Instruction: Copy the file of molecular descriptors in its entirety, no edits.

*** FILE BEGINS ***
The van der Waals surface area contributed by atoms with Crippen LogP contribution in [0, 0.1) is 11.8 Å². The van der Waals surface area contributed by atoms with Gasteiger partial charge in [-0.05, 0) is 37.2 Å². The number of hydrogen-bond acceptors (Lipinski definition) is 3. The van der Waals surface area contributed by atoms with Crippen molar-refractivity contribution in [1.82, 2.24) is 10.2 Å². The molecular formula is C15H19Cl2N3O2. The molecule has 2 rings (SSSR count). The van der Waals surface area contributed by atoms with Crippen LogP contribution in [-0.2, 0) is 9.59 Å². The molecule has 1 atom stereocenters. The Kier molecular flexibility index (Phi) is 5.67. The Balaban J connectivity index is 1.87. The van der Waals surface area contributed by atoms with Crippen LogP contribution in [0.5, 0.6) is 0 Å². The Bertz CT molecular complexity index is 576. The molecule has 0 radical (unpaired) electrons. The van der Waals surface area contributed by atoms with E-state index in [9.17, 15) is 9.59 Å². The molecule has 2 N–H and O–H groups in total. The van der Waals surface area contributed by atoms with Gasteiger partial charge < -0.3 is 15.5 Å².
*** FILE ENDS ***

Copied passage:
The van der Waals surface area contributed by atoms with Crippen LogP contribution in [0, 0.1) is 11.8 Å². The van der Waals surface area contributed by atoms with Gasteiger partial charge in [-0.05, 0) is 37.2 Å². The number of hydrogen-bond acceptors (Lipinski definition) is 3. The van der Waals surface area contributed by atoms with Crippen molar-refractivity contribution in [1.82, 2.24) is 10.2 Å². The molecular formula is C15H19Cl2N3O2. The molecule has 2 rings (SSSR count). The van der Waals surface area contributed by atoms with Crippen LogP contribution in [-0.2, 0) is 9.59 Å². The molecule has 1 atom stereocenters. The Kier molecular flexibility index (Phi) is 5.67. The Balaban J connectivity index is 1.87. The van der Waals surface area contributed by atoms with Crippen LogP contribution in [0.5, 0.6) is 0 Å². The Bertz CT molecular complexity index is 576. The molecule has 0 radical (unpaired) electrons. The van der Waals surface area contributed by atoms with E-state index in [9.17, 15) is 9.59 Å². The molecule has 2 N–H and O–H groups in total. The van der Waals surface area contributed by atoms with Gasteiger partial charge < -0.3 is 15.5 Å².